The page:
Body-packing means concealing packets of illicit psychoactive substances in the digestive or genital system. The purpose of this paper is to investigate profiles of body-packers and comorbidities associated with body-packing.
A retrospective study (2005–2016) was conducted among all patients hospitalized for suspicion of body-packing in the Geneva hospital prison unit (n=287). Data were extracted from medical records and included demographics, somatic/psychiatric diseases, suicidal ideation and psychological distress.
Body-packers were mostly young men (mean age=33.4). A total of 42.2 percent of the participants had at least one psychiatric or somatic comorbidity reported during incarceration (somatic: 28.2 percent, psychiatric: 18.8 percent). The most frequent somatic diseases were infectious (10.5 percent), cardiovascular (10.1 percent), and endocrinological (4.2 percent) diseases, and more precisely HIV (4.5 percent), hepatitis B (3.5 percent), hepatitis C (1.4 percent), high blood pressure (8.0 percent) and diabetes (4.2 percent). The most frequent psychiatric conditions were substance use disorders (10.5 percent) and mood disorders (8.0 percent). Depressed mood/psychological distress and suicidal ideation were frequently reported during hospitalization (27.2/6.6 percent). Comorbidities were associated with demographics: Females were more likely to have somatic and psychiatric diseases detected during hospitalization in detention and participants from Western, educated, industrialized, rich and democratic countries were more likely to report diseases known before detention.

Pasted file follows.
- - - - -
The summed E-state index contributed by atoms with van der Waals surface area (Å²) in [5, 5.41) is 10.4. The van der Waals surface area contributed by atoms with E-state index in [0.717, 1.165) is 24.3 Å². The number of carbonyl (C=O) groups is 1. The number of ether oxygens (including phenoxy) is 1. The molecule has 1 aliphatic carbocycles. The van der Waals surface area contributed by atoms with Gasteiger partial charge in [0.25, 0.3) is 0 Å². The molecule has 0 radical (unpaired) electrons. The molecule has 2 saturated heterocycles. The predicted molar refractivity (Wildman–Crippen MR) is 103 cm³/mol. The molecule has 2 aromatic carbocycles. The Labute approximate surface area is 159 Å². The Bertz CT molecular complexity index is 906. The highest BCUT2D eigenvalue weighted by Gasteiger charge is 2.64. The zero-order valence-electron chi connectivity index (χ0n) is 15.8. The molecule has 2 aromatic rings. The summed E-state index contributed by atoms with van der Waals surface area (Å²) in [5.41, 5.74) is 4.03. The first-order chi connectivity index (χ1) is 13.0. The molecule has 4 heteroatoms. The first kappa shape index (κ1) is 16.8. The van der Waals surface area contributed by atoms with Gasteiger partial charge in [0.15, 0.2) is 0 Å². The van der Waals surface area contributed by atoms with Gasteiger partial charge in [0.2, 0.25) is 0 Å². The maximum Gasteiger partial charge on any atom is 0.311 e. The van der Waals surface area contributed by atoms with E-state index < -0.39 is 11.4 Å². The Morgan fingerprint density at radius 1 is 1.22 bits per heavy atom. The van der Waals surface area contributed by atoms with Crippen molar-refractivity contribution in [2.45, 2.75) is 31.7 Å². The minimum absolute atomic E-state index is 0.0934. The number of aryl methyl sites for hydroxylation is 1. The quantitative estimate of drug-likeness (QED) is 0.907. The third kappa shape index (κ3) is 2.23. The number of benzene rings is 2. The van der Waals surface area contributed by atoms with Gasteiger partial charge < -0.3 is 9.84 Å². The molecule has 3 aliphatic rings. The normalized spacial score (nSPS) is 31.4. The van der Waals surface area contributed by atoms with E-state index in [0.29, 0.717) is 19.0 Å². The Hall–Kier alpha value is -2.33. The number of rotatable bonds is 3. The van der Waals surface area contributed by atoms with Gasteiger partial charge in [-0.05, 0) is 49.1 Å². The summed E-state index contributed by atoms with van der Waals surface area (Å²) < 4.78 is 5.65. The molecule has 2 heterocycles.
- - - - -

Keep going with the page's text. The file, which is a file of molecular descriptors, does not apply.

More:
Body-packers bear a heavy burden of disease and psychological distress. This vulnerable subgroup of incarcerated people has been overlooked in previous research and their health needs are not correctly understood. This study was a first step to improve their health care and reintegration.
Baggio, S., Guillaume-Gentil, S., Heller, P., Chacowry Pala, K., Wolff, H. and Gétaz, L. (2019), "Body pack in sick bodies: a retrospective study of somatic and psychiatric comorbidities among body-packers", International Journal of Prisoner Health, Vol. 16 No. 1, pp. 45-55. https://doi.org/10.1108/IJPH-03-2019-0016Download as .RIS
Emerald Publishing Limited
Copyright © 2019, Emerald Publishing Limited